The Magical Harambe Safari at Walt Disney World

Walt Disney World was built as a magical attraction park for children to see princes and princesses. Their dreams come true and eyes light up seeing these storybook characters coming to life with rides and attractions to entertain their every waking dream. The newest park, the Animal Kingdom, opened on April 22, 1998 providing children with the Jungle Book characters, African safaris, Mount Everest and more. The “Land”, Africa, has authentic street vendors and a Kilimanjaro Safari with animal life from Africa. While this may be just another imagineered experience, these animals are there to educate children about wildlife preservation.


When the Animal Kingdom opened in 1998 the safari ride storyline consisted of “Big Red” and “Little Red”, a mother and baby elephant that were separated. The passengers on the safari expedition were looking for the mother elephant while seeing various wildlife, endangered species too, along the way. The safari was changed because the ending scene was the mother elephant slaughtered by poachers. Since the experience was too intense the Imagineers put an informational video in the beginning about the Harambe Wildlife Reservation and why it is important for the African people to monitor the the grounds and save the animal from poachers. Children and adults are informed about elephants and rhinos being poached for their ivory tusks, cheetahs and lions slaughtered for their fur, and birds massacred for their beaks. This is not the magical world of Disney that is usually seen, but it spread a message about the horrors that occur throughout the world.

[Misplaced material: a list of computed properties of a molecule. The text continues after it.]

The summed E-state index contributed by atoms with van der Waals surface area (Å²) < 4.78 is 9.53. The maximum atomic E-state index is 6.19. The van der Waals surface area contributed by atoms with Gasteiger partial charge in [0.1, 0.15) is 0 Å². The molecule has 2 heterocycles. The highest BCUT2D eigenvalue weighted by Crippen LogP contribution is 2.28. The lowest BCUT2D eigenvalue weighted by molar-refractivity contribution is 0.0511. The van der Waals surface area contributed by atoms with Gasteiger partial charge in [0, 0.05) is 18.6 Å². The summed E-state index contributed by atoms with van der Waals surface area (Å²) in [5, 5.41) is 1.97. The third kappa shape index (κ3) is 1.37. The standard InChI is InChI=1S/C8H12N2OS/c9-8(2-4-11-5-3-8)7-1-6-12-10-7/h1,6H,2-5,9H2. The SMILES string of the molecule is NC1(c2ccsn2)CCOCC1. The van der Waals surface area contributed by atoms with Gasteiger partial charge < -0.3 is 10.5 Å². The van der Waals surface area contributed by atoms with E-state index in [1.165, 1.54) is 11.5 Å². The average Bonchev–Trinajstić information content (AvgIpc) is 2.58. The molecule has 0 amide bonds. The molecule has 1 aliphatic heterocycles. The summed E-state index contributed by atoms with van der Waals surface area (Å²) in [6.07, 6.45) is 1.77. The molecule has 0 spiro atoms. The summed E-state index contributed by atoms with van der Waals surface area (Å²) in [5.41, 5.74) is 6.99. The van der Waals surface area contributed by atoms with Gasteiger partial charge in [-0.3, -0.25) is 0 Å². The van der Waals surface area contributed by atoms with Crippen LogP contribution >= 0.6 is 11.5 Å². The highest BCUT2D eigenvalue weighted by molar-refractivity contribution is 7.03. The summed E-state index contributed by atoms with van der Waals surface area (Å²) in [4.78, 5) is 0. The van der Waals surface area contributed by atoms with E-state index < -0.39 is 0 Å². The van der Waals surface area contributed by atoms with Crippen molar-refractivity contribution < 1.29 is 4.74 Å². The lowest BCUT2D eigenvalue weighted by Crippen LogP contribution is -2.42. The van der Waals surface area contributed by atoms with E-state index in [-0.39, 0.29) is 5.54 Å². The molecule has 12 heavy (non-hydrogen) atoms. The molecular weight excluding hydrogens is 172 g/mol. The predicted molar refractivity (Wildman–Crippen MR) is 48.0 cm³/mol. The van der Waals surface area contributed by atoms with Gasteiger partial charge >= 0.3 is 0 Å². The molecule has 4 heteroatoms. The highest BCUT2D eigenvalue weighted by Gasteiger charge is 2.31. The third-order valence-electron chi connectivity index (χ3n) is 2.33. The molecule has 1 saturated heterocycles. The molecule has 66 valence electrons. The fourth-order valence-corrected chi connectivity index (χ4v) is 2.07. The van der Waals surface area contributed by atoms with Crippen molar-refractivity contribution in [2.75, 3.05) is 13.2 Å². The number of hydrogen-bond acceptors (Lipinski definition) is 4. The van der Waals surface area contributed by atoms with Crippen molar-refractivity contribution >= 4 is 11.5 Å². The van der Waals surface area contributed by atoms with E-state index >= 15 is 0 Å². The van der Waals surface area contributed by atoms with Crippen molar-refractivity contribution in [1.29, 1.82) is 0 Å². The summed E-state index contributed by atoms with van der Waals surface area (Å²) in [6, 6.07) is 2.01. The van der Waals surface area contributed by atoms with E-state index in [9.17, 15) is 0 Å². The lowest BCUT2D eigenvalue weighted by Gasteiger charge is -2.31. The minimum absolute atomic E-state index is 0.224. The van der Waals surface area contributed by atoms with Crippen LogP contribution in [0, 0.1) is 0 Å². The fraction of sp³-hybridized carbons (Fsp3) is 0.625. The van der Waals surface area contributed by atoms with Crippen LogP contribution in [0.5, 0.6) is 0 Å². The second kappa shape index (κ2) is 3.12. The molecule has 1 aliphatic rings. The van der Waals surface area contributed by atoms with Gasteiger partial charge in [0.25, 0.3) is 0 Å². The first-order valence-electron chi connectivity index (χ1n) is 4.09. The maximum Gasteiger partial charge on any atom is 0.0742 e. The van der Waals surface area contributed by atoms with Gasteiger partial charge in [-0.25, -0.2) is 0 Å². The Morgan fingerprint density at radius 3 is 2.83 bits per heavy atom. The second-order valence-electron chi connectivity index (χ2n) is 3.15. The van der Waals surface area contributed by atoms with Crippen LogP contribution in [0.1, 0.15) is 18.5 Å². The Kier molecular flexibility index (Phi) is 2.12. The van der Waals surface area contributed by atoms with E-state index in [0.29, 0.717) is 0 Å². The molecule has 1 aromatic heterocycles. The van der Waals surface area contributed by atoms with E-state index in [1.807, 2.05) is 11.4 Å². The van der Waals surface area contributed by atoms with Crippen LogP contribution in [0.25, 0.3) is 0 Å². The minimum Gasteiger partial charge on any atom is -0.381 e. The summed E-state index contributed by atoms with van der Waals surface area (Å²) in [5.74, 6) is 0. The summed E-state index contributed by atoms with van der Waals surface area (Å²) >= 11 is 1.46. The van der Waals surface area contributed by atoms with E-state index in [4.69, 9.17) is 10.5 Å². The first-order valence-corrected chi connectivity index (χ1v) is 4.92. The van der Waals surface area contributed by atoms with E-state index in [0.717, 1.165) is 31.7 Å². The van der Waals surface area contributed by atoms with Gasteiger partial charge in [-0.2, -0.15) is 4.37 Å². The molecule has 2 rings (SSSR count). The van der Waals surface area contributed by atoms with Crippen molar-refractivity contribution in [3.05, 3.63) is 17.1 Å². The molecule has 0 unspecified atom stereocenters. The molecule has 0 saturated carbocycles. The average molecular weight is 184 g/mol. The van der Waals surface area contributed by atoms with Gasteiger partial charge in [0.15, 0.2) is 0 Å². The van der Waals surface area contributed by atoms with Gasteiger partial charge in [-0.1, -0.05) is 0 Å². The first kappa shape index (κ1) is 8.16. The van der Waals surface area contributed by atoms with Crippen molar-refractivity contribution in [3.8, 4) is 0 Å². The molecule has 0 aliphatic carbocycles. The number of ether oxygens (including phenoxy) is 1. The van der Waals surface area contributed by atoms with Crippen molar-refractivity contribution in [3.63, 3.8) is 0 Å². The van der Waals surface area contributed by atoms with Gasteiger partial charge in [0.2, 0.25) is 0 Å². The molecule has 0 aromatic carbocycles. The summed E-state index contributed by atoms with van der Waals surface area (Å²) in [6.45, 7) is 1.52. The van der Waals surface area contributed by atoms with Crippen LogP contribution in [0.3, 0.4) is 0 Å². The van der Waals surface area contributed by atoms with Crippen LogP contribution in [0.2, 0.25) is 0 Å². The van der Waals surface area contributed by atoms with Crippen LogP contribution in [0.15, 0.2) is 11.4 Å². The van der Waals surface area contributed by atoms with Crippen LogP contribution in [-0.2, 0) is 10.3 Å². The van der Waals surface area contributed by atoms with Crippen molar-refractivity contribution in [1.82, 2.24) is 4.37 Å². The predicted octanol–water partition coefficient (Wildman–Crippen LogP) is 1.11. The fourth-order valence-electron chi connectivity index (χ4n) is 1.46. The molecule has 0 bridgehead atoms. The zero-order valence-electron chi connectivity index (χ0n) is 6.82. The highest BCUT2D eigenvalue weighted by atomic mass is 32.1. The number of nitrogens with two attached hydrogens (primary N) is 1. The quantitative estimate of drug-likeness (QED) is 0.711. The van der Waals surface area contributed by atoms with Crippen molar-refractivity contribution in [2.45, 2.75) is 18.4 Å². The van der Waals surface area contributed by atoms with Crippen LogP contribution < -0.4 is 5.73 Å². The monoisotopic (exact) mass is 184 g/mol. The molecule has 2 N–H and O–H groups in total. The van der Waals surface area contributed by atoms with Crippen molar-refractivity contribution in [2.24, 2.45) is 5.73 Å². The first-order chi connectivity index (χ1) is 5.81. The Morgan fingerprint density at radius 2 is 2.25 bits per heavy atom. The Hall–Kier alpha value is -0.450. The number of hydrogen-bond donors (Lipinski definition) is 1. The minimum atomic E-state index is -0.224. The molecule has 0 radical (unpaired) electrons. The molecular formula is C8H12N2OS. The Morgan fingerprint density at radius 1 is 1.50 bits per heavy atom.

Poaching has increased exponentially since 1989. According to the ICCF Foundation “the increase in wildlife product pricing has been met by the increased involvement of more organized, better funded, and better armed criminal and terrorist networks, and even militias, compounding the challenges faced by those charged with protecting the wildlife.” Customs Officials are paid a sum of money to import illegal animals into other countries. Africa and Asia have the highest rate of these imports. This is due to government not providing the protection necessary for this cause and lacks the proper law enforcement necessary to minimize the criminal poaching efforts. The ICCF also states that approximately 450 elephants were slaughtered in Cameroon’s Bouba N’Djida National Park which represents 10% of the countries remaining elephant population and the price for these animal possessions has increased 1000 times making rhino horn powder over $30,000.



Disney’s Animal Kingdom utilized video footage and a realistic safari experience to spread the word about poaching. These criminal acts go mostly unnoticed by the general population. For how many people enter Disney hopefully some people become aware of the actual matter at hand instead of just the amazing and magical time.



Warlick, D. (2014). Cite Machine. [online] Available at: [Accessed 17 Jun. 2014].

West, D., West, D., Bell, T., Bell, T., Thompson, S. and Thompson, S. (2014). DIS Unplugged Disney Podcast – The DIS Unplugged podcast is a weekly roundtable discussion that covers all aspects of planning a Disney vacation, including Walt Disney World, Disneyland, Disney Cruise Line, Adventures by Disney, and Universal Studios. [online] Available at: [Accessed 17 Jun. 2014].

One thought on “The Magical Harambe Safari at Walt Disney World

  1. Very brilliant idea of Disney World. I love that the park blended knowledge and information about these endangered species to the kids.
    I think this is some kind of edutainment that children can have fun with the park and gain knowledge at the same time.

    I’d love to go there one day.


Leave a Reply

Please log in using one of these methods to post your comment: Logo

You are commenting using your account. Log Out /  Change )

Google+ photo

You are commenting using your Google+ account. Log Out /  Change )

Twitter picture

You are commenting using your Twitter account. Log Out /  Change )

Facebook photo

You are commenting using your Facebook account. Log Out /  Change )


Connecting to %s